The Middle Ages 900-1500AD (Givelcestre)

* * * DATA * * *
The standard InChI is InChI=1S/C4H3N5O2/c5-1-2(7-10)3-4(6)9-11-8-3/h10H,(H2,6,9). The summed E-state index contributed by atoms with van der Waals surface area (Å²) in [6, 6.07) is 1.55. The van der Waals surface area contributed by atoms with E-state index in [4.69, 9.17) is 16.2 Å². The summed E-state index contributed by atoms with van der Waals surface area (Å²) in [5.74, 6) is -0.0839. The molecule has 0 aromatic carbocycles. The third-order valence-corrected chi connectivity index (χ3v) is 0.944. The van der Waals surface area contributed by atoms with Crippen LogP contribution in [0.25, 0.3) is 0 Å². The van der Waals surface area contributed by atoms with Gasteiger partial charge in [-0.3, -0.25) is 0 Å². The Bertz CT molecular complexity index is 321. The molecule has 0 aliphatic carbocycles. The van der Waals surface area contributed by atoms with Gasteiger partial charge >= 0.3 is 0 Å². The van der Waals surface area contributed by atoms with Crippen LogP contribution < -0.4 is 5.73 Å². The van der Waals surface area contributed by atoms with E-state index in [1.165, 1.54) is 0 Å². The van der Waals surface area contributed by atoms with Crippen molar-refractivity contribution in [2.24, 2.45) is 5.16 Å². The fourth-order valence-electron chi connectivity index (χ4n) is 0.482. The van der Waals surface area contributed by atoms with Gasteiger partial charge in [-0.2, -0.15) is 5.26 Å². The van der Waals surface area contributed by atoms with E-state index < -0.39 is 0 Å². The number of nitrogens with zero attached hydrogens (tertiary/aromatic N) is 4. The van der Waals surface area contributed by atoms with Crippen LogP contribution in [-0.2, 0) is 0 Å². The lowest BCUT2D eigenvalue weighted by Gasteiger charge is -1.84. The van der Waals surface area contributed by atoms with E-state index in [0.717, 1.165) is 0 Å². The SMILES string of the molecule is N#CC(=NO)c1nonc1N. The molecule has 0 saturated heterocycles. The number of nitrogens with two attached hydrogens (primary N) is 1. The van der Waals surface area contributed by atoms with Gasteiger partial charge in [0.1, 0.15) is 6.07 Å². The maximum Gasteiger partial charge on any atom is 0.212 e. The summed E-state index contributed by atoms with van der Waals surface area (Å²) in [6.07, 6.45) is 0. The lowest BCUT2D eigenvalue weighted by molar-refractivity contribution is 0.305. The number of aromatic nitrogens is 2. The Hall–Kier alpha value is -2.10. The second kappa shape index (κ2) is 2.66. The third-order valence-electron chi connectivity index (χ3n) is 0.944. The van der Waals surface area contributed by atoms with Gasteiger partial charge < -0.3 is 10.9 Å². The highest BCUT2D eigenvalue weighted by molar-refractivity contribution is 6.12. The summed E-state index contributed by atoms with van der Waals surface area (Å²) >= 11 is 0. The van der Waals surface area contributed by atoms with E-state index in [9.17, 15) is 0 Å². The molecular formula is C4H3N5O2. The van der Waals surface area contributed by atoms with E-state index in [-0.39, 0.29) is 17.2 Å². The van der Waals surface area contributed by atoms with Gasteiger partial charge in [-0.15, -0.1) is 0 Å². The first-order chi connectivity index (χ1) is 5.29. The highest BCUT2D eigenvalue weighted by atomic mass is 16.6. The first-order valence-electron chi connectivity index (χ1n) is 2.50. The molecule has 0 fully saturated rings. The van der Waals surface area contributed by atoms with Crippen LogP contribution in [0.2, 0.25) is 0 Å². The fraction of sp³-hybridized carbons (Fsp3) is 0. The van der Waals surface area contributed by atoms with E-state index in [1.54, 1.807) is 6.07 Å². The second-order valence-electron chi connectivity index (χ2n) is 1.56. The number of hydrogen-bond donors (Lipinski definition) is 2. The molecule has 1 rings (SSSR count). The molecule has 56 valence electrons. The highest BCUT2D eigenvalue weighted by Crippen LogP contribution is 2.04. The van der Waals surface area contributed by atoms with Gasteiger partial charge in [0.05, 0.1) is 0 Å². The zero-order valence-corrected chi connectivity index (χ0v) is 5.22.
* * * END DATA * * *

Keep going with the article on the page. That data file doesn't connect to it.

When King Alfred in the 9th century was pushed into the westerly part of his kingdom by the Danes, he used the fortified Roman towns, of which Ilchester was one, in his campaigns to free Wessex from the invader. The walls were so stout that in 1087/88 they withstood a siege in a rebellion against William the Conquerer, when Bristol and Bath had both been sacked. Ilchester's golden age was from the 9th to 13th century. The street layout planned in this period remains the same today. Among the industries in the town was the production of pottery, there was also an important royal mint. The county gaol was here from 1166 until 1843 and Ilchester was in effect the county town of Somerset. The town walls and gates were rebuilt and were still standing in the 16th Century. Medieval Ilchester had a Dominican Friary, six churches and an Augustinian nunnery run as a hospital. The nuns were very poor and often had to beg for food. The poverty was not all due to cruelty of the Abbess as local legend has it, but on two documented occasions local 'gentlemen' had broken in to the store and stolen grain and other valuables.